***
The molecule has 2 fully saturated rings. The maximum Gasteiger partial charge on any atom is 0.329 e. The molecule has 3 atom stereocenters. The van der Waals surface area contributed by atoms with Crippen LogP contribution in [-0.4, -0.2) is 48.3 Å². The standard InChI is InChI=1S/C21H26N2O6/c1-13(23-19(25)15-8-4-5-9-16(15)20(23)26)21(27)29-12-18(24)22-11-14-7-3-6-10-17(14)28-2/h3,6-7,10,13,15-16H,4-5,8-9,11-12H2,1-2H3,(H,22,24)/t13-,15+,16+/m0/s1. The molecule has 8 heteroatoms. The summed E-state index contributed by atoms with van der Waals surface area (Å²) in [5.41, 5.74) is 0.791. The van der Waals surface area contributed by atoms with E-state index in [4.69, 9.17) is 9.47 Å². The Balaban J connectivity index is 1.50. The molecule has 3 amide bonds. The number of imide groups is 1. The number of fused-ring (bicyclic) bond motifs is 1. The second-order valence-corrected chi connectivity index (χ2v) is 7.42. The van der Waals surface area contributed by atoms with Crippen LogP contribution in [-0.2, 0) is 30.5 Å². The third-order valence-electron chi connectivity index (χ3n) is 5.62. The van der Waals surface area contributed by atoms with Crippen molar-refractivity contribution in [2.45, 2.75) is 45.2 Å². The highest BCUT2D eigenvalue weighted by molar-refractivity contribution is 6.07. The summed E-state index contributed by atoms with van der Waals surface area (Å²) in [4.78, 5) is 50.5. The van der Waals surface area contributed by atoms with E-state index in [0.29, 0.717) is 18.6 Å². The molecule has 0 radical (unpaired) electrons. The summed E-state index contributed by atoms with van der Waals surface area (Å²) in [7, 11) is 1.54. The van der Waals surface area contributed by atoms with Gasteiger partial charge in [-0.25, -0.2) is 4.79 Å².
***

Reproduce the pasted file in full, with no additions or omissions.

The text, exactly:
The molecule has 2 fully saturated rings. The maximum Gasteiger partial charge on any atom is 0.329 e. The molecule has 3 atom stereocenters. The van der Waals surface area contributed by atoms with Crippen LogP contribution in [-0.4, -0.2) is 48.3 Å². The standard InChI is InChI=1S/C21H26N2O6/c1-13(23-19(25)15-8-4-5-9-16(15)20(23)26)21(27)29-12-18(24)22-11-14-7-3-6-10-17(14)28-2/h3,6-7,10,13,15-16H,4-5,8-9,11-12H2,1-2H3,(H,22,24)/t13-,15+,16+/m0/s1. The molecule has 8 heteroatoms. The summed E-state index contributed by atoms with van der Waals surface area (Å²) in [5.41, 5.74) is 0.791. The van der Waals surface area contributed by atoms with E-state index in [4.69, 9.17) is 9.47 Å². The Balaban J connectivity index is 1.50. The molecule has 3 amide bonds. The number of imide groups is 1. The number of fused-ring (bicyclic) bond motifs is 1. The second-order valence-corrected chi connectivity index (χ2v) is 7.42. The van der Waals surface area contributed by atoms with Crippen LogP contribution in [-0.2, 0) is 30.5 Å². The third-order valence-electron chi connectivity index (χ3n) is 5.62. The van der Waals surface area contributed by atoms with Crippen molar-refractivity contribution in [2.45, 2.75) is 45.2 Å². The highest BCUT2D eigenvalue weighted by molar-refractivity contribution is 6.07. The summed E-state index contributed by atoms with van der Waals surface area (Å²) in [4.78, 5) is 50.5. The van der Waals surface area contributed by atoms with E-state index in [0.29, 0.717) is 18.6 Å². The molecule has 0 radical (unpaired) electrons. The summed E-state index contributed by atoms with van der Waals surface area (Å²) in [7, 11) is 1.54. The van der Waals surface area contributed by atoms with Gasteiger partial charge in [-0.25, -0.2) is 4.79 Å².